The Alps form a crescent stretching from the Mediterranean coasts of Italy and France to Vienna, Austria. On January 17, 2011, clear skies afforded the Moderate Resolution Imaging Spectroradiometer (MODIS) on NASA’s Terra satellite an uninterrupted view of the mountain range.
This natural-color image shows snow-capped mountains interspersed with vegetated valleys. Clouds snake through valleys in the north and west, and a nearly continuous cloud bank fills the Po Valley in the south, but skies over the mountains are clear.
The Alps’s began forming tens of millions of years ago, when the African tectonic plate slowly collided with the European plate. The plate collision helped close the western part of the ancient Tethys Sea and lifted up the massive European mountain chain that persists today.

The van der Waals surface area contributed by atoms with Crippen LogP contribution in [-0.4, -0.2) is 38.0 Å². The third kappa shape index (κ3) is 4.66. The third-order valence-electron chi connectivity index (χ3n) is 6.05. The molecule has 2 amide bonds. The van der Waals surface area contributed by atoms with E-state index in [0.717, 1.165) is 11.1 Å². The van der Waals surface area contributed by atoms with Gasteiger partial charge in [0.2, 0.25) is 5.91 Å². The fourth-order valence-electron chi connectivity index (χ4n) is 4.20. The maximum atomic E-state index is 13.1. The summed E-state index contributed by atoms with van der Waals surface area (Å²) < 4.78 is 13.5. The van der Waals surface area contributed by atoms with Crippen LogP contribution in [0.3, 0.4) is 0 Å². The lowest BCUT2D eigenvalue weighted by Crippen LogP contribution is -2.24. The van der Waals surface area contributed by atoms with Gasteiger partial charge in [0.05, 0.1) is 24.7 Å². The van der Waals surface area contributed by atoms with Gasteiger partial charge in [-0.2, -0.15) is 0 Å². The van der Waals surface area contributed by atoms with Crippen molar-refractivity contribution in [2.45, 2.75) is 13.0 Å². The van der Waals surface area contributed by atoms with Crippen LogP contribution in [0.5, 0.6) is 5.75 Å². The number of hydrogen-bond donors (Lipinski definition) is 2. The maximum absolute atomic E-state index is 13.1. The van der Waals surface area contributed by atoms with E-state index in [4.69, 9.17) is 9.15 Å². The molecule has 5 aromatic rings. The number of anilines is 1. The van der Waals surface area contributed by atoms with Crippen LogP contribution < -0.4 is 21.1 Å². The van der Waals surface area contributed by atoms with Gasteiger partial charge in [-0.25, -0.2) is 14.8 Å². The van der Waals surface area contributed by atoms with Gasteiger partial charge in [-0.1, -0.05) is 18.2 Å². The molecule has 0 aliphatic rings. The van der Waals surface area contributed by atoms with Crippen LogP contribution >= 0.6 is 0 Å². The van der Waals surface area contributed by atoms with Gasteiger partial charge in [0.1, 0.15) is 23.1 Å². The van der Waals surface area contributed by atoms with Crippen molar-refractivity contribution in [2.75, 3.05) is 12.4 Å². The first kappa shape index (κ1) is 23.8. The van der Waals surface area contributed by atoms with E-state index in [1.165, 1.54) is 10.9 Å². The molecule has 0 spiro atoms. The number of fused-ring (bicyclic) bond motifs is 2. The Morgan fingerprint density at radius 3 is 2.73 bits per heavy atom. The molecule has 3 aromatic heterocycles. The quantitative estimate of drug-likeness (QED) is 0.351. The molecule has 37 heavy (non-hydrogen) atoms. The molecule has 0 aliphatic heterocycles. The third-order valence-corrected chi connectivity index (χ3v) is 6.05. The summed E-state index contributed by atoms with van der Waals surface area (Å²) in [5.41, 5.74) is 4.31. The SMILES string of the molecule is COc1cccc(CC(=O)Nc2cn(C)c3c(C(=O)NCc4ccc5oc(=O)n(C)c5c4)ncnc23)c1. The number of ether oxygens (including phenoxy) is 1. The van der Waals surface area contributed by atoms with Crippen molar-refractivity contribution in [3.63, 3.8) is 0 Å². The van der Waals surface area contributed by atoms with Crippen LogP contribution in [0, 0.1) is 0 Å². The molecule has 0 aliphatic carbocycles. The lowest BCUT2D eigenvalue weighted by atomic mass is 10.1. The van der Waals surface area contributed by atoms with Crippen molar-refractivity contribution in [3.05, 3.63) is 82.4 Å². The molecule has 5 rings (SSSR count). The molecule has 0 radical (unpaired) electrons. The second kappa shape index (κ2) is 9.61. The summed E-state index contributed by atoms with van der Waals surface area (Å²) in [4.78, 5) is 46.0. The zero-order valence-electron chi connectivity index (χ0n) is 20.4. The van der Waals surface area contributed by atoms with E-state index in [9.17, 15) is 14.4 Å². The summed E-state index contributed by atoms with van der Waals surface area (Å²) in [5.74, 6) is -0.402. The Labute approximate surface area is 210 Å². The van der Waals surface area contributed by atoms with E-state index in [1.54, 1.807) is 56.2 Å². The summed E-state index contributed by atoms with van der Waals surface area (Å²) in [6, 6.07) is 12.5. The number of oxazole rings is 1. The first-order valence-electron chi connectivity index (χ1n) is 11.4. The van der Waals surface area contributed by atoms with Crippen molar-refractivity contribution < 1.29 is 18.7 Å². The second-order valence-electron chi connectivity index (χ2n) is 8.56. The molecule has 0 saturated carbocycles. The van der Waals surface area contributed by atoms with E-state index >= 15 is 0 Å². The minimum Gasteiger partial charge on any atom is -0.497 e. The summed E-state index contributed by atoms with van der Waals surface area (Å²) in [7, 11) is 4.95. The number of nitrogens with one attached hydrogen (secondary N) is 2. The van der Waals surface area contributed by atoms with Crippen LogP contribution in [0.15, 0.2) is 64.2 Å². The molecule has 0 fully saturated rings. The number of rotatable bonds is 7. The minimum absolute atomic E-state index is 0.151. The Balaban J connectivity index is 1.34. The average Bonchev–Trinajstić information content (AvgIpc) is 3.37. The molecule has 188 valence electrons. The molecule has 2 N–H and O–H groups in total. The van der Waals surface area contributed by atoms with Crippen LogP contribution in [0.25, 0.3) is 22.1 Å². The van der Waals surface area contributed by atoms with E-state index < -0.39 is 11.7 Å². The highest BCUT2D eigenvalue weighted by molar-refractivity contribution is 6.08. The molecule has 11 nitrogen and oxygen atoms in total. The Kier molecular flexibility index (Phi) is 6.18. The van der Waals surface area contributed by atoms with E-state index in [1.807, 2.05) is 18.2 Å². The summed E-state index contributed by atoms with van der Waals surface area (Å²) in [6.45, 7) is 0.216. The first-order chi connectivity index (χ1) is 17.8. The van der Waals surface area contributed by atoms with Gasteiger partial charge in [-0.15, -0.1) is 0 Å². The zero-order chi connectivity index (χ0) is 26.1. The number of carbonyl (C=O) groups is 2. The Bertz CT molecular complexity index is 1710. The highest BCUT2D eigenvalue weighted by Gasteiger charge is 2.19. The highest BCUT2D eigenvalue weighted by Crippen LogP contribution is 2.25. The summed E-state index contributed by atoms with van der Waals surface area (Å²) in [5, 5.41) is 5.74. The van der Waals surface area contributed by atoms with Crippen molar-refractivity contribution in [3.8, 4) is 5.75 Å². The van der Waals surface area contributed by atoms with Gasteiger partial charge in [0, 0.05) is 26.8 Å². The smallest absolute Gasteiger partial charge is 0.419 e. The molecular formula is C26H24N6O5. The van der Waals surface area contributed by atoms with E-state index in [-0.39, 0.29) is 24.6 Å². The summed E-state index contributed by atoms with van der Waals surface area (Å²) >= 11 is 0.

Across the Earth, some mountain ranges are gaining elevation through tectonic uplift, while others are losing elevation through erosion. A study published in Tectonophysics in 2009 found that the Alps are doing both. The actions of glaciers and rivers scrape away fine sediment, which is carried away by water and wind. As this happens, the mountain range loses weight, lightening the load for the Earth’s crust. So just as ice and water scrape off the top, deeper rock layers push up from below. In the Alps, these processes appear to be in equilibrium, keeping the mountain range at a near-constant elevation.
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